How the technology could contribute to socio-economic development and environmental protection

The International Energy Agency estimates that 0,5 to 0,8 Exajoule of energy is used for glass production worldwide The production of container and flat glass results in 50 to 60 Megaton of CO2 emissions per year (IEA, 2007).

Increased glass recycling can improve the energy efficiency of the glass industry and reduce energy costs. This can positively affect energy security of supply, and reduce GHG emissions related to energy generation. In addition to energy related GHG emissions, glass manufacturing also causes process related emissions, as carbonates such as soda ash and limestone decompose in the furnace, releasing CO2. These process emissions can also be reduced by using an increased share of recycled glass.

In addition, increased recycling reduces waste streams and diminishes the use of natural resources, and recycling can generate jobs.

A positive effect for the industry can be that, because of decreased melting temperatures and a less corrosive batch, the life of furnaces can be increased by up to 30% (GPI, 2002).

Financial requirements and costs

Increasing the recycling rate reduces energy costs and costs for raw materials. However, setting up or expanding a glass recycling system first requires investments and economic incentives. To enable the glass industry to buy recycled glass, a market has to exist. The government could encourage recycling by tax reductions or rebates on levies for companies that recycle glass. Grants and subsidies may be necessary for infrastructure, transportation or initial stimulation of markets. Waste taxes can also help to promote recycling (DANIDA, 2005).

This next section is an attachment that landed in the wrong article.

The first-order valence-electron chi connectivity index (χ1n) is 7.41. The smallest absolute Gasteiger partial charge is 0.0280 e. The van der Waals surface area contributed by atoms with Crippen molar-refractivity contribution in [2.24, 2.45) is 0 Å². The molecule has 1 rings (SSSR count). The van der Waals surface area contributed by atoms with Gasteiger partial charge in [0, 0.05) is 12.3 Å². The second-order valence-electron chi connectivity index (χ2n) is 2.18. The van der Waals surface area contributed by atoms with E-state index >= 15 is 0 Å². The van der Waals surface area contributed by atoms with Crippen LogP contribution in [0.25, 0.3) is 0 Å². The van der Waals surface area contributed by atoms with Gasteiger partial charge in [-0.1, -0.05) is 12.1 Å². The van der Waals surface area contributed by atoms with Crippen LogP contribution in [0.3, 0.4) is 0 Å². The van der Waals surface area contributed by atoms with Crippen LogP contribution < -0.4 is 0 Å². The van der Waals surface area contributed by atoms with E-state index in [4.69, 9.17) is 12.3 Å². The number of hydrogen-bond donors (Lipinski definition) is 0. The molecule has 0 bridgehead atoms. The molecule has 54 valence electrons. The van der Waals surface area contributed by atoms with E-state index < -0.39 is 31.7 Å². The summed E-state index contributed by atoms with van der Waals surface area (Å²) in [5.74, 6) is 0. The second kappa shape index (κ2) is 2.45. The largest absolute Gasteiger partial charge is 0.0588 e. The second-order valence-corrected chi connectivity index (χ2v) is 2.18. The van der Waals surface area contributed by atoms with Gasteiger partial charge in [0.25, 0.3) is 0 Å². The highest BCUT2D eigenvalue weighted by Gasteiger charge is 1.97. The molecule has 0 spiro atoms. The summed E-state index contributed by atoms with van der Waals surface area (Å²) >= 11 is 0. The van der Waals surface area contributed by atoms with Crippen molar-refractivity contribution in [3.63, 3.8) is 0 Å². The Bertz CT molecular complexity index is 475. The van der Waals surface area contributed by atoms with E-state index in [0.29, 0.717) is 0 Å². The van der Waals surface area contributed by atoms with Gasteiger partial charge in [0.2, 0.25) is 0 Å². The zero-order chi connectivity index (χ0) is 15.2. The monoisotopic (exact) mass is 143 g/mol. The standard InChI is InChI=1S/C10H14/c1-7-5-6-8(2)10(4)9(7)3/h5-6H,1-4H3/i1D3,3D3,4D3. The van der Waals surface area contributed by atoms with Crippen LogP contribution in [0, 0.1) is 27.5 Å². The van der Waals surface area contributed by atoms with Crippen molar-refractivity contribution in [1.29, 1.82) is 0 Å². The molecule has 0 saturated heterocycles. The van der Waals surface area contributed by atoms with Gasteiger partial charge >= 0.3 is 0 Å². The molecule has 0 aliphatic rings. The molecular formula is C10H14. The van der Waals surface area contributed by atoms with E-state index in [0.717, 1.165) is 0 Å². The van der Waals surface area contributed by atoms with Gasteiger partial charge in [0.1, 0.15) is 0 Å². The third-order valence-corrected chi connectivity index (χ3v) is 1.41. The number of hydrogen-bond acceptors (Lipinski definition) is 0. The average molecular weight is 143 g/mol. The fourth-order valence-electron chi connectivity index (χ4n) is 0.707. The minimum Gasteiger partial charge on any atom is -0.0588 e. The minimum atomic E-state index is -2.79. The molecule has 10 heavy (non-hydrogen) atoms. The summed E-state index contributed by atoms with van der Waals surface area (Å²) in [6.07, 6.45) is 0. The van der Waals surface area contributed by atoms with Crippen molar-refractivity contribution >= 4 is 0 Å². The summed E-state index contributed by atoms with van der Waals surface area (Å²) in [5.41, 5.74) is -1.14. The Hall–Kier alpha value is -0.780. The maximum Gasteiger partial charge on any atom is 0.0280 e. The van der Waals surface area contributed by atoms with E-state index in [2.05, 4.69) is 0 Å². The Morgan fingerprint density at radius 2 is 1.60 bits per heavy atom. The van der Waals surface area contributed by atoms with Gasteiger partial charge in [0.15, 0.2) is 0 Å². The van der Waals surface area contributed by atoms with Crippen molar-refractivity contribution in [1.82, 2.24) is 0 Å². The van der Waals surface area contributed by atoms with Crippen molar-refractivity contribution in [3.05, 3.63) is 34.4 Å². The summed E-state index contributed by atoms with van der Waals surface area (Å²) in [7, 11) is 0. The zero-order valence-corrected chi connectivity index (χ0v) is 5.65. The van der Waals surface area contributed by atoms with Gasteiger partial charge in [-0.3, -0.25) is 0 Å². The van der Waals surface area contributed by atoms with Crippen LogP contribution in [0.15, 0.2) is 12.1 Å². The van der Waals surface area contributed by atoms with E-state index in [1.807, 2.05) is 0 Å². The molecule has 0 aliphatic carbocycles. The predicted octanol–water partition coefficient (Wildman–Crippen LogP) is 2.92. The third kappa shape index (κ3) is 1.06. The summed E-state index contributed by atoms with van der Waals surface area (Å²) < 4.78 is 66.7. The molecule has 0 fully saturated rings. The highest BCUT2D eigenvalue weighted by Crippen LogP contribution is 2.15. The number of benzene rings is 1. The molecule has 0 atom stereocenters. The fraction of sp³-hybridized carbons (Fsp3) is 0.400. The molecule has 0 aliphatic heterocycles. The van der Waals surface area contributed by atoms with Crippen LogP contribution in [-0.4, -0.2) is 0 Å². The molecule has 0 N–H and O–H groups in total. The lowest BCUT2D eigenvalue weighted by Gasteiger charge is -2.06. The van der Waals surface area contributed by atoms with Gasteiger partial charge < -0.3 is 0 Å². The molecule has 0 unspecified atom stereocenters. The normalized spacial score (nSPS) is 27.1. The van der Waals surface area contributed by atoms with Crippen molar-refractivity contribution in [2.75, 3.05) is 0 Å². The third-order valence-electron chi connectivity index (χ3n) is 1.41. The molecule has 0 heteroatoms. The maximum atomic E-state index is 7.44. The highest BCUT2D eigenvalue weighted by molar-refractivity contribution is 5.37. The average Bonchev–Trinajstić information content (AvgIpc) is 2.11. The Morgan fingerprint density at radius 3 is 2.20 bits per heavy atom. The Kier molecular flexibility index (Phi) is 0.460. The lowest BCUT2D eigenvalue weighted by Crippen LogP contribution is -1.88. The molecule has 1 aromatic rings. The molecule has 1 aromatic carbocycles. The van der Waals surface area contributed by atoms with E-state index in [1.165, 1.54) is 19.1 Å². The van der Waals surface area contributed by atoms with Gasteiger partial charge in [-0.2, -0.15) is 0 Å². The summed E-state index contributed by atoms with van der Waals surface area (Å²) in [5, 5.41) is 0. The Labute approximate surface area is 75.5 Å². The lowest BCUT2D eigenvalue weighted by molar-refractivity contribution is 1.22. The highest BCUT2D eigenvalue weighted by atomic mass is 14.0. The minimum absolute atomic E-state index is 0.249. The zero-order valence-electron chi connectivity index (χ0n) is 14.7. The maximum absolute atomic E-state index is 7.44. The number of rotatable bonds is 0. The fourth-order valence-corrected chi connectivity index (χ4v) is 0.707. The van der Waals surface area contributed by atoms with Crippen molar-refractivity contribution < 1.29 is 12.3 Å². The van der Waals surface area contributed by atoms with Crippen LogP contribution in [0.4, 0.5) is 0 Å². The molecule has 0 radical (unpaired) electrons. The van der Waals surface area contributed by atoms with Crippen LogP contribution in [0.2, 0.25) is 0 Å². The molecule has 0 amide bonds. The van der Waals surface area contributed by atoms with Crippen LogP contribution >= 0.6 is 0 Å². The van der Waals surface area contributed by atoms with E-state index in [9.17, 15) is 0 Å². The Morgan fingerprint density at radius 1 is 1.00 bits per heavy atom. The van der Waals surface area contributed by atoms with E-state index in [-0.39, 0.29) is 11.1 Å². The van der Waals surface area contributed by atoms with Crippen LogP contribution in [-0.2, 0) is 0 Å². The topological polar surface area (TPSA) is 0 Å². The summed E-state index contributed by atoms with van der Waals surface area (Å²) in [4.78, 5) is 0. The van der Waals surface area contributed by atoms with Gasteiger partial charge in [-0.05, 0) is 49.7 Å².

• Beerkens, R.G.C.,van Limpt, J. (2001), Energy Efficiency Benchmarking of Glass Furnaces, Proceedings of the 62. Conference on Glass Problems at University of Illinois at Urbana-Champaign, 16.-17. October 2001.
  • DANIDA (2005), National Waste Management Strategy Implementation South Africa, Recycling, Waste Stream Analysis and Prioritisation for Recycling, Danisch International Development Agency, Department of Environmental Affairs and Tourism, Denmark, 2005.
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  • Glass Packaging Institute (GPI) (2002). Glass Packaging Institute Environmental Policy, 2002
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  • International Energy Agency (2007), Tracking industrial energy efficiency and CO2 emissions, OECD/IEA, Paris, 2007. [[5]]
  • Van Santen, E., R. Beerkens (2005), Recycling in container glass production: present problems in European glass industry, Glass 05, 66th Conference on Glass Problems, October 24-26, Krannert Center for the Performing Arts, University of Illinois at Urbana-Champaign, 2005. [[6]]
  • Worrell, E., C. Galitsky, E. Masanet, W. Graus (2008), Energy Efficiency Improvement and Cost Saving Opportunities for the Glass Industry, An ENERGY STAR Guide for Energy and Plant Managers, Ernest Orlando Lawrence Berkeley National Laboratory, 2008. [[7]]

Author affiliation:

Energy research Centre of the Netherlands (ECN), Policy Studies